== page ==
In 2019, there were 318,363 car crashes in North Carolina.
This includes 1,479 fatalities and 125,405 injuries.
While nobody wants to think this could happen to them, it’s important to prepare for the worst. Plus, auto insurance in North Carolina is required by law.
There are varying levels of coverage, and not all are mandatory. But, there are also types of coverage that auto lenders require even if not legally mandated.
Keep reading to find out how you can keep your coverage up to the standards of law–and to best protect yourself and your family.
What Are the Requirements for Auto Insurance in North Carolina?
Car insurance is required in every state in the US, except for New Hampshire. All other states mandate some form of auto insurance, though the required amount varies.
Coverage levels can range from basic to comprehensive and can depend on where you live. Other factors come into play, including your type of vehicle and your driving record.
In North Carolina, you must have car insurance to operate a vehicle. There are no exceptions to this rule, and out-of-state policies are not accepted. There are various, steep penalties for drivers caught without insurance.
Read below to learn the different types of coverage required by North Carolina law, and to determine what type of coverage is best for you.
Bodily Injury Liability Coverage
This coverage refers to the costs associated with the other party in an accident. The other person’s physical injuries, medical expenses, pain and suffering, and income loss are covered by this.
Bodily injury liability for one person refers to the amount your insurance will pay out. This money associated with injury you caused to someone else during a vehicle accident. It does not cover yourself, or anyone else in your vehicle during the crash.
The minimum for one person is $30,000 under state law. Bodily injury liability for more than one person requires a minimum of $60,000.
Property Damage Liability Coverage
This type of insurance covers the costs stemming from damage to someone else’s property, after an accident in which you were at fault. This insurance supports damaged vehicles but also covers other property damaged. This could include houses, fences, lamp posts, etc.
North Carolina requires this coverage, at a minimum of $25,000. The coverage limit is $60,000 total, per accident.
Uninsured/Underinsured Motorist Coverage
In an accident, even if the other driver is 100 percent at fault, you can still lose out financially. If they do not have auto insurance, they likely cannot cover the costs of your damage and injuries.
Uninsured motorist coverage protects yourself and your family against accidents involving such drivers. This coverage is required in North Carolina so that in these situations you are protected.
Other Types of Auto Insurance
While not required by law, there are other optional types of insurance strongly recommended. They can provide immensely useful services during an emergency that is already stressful enough.
Collision insurance covers the cost of damage to your car, regardless of who was at fault in the accident.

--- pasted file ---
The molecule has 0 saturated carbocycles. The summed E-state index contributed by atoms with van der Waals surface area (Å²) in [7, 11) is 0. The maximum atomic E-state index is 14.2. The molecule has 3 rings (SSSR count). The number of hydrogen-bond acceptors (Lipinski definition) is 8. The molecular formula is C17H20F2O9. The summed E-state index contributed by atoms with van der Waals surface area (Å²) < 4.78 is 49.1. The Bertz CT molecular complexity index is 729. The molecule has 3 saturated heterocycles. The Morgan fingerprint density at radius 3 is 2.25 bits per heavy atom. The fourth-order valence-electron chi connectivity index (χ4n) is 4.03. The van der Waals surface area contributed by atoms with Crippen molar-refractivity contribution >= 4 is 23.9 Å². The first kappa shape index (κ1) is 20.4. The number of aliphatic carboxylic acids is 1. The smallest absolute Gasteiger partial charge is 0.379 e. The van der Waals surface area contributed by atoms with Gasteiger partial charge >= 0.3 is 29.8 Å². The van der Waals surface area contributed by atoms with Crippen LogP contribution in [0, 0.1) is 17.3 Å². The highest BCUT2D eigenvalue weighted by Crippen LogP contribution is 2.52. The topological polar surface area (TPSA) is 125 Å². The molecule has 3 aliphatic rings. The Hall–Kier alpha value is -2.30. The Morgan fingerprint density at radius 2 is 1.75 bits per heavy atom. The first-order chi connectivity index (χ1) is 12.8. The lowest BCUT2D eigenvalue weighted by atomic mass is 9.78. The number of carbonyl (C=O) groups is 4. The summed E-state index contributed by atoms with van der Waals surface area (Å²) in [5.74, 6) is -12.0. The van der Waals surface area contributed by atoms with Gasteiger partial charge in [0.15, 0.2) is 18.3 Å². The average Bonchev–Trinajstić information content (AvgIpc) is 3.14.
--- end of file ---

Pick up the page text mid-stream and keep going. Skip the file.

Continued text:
North Carolina does not carry a legal requirement for this type of coverage. However, if you finance the purchase of a vehicle, it will be required by the lender. They do this in order to protect their investment while they still hold the title.
Once the car is paid off, you are no longer legally obligated to hold this type of insurance though it is highly recommended.
Comprehensive coverage is another example of insurance that is not required by state law but is required by the lender for the length of the loan. Again, this serves to protect their interest (your vehicle) while they still technically own it.
This protection covers damage caused outside of a collision. It may include fire, hail, flood, theft, or other damages resulting from no human action.
Personal Injury Protection (PIP)
PIP serves to cover any medical costs associated with a car accident, for yourself, and any passengers in your vehicle during the crash.
This protection may also cover lost wages if injuries sustained in the accident prevent you from working.
What Are the Consequences of Driving Without Car Insurance in North Carolina?
It is illegal to drive in North Carolina without a valid form of auto insurance. If an individual is caught breaking this law, there are various consequences.
On the first offense, the driver will face a $50 fine. On the second offense, a $100 fine. On the third offense (or any after that), $150 fine.
If your insurance coverage ends or lapses, you must stay on top of it and remedy the situation right away if you plan to continue driving.
Your insurance company is legally required to send notice to the North Carolina DMV in the event of lapsed/canceled insurance. If you do not resume coverage or begin a new policy, the DMV may revoke your car’s license plates.
When you go back to reinstate it, there is a lapse penalty fee that can range between $50 to $150. This is on top of the $50 fee to reinstate your registration.
Don’t Go Another Day Without Coverage
There are many risks to operating a vehicle without auto insurance in North Carolina. The steep fines and risk of losing your car’s registration are simply not worth it.
Under NC state law, everyone is entitled to an automobile insurance policy. There are many plans available, to fit any budget and desired level of coverage.
Our phone lines are open 24 hours a day, and our dedicated agents can help you stay compliant with the law, without breaking the bank. Contact us today to review your options, and find the right coverage for you.